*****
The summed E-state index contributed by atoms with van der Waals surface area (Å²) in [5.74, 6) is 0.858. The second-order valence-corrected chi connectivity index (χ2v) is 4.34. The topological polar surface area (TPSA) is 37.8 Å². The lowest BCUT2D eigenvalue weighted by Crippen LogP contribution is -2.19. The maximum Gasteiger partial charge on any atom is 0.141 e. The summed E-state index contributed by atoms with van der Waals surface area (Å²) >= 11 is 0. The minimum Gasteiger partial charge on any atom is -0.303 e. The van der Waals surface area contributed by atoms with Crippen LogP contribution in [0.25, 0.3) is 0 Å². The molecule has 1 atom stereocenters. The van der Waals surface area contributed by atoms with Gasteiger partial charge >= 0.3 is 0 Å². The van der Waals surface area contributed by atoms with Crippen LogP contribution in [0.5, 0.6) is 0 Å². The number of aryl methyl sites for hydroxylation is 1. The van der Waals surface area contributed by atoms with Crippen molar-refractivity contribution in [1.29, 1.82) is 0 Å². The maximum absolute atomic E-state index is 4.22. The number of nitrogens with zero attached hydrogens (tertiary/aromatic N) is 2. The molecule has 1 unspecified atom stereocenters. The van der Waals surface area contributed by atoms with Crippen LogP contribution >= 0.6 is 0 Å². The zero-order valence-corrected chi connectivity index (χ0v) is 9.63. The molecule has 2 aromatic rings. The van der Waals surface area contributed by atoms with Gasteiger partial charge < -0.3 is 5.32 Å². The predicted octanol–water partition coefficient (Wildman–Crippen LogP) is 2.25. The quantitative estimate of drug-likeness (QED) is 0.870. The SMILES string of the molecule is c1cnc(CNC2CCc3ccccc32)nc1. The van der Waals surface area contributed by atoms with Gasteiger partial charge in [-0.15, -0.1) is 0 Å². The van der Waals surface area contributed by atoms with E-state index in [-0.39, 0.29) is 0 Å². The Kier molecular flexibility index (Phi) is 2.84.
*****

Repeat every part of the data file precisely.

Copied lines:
The summed E-state index contributed by atoms with van der Waals surface area (Å²) in [5.74, 6) is 0.858. The second-order valence-corrected chi connectivity index (χ2v) is 4.34. The topological polar surface area (TPSA) is 37.8 Å². The lowest BCUT2D eigenvalue weighted by Crippen LogP contribution is -2.19. The maximum Gasteiger partial charge on any atom is 0.141 e. The summed E-state index contributed by atoms with van der Waals surface area (Å²) >= 11 is 0. The minimum Gasteiger partial charge on any atom is -0.303 e. The van der Waals surface area contributed by atoms with Crippen LogP contribution in [0.25, 0.3) is 0 Å². The molecule has 1 atom stereocenters. The van der Waals surface area contributed by atoms with Gasteiger partial charge >= 0.3 is 0 Å². The van der Waals surface area contributed by atoms with Crippen LogP contribution in [0.5, 0.6) is 0 Å². The number of aryl methyl sites for hydroxylation is 1. The van der Waals surface area contributed by atoms with Crippen molar-refractivity contribution in [1.29, 1.82) is 0 Å². The maximum absolute atomic E-state index is 4.22. The number of nitrogens with zero attached hydrogens (tertiary/aromatic N) is 2. The molecule has 1 unspecified atom stereocenters. The van der Waals surface area contributed by atoms with Crippen LogP contribution >= 0.6 is 0 Å². The zero-order valence-corrected chi connectivity index (χ0v) is 9.63. The molecule has 2 aromatic rings. The van der Waals surface area contributed by atoms with Gasteiger partial charge < -0.3 is 5.32 Å². The predicted octanol–water partition coefficient (Wildman–Crippen LogP) is 2.25. The quantitative estimate of drug-likeness (QED) is 0.870. The SMILES string of the molecule is c1cnc(CNC2CCc3ccccc32)nc1. The van der Waals surface area contributed by atoms with Gasteiger partial charge in [-0.15, -0.1) is 0 Å². The van der Waals surface area contributed by atoms with E-state index in [-0.39, 0.29) is 0 Å². The Kier molecular flexibility index (Phi) is 2.84.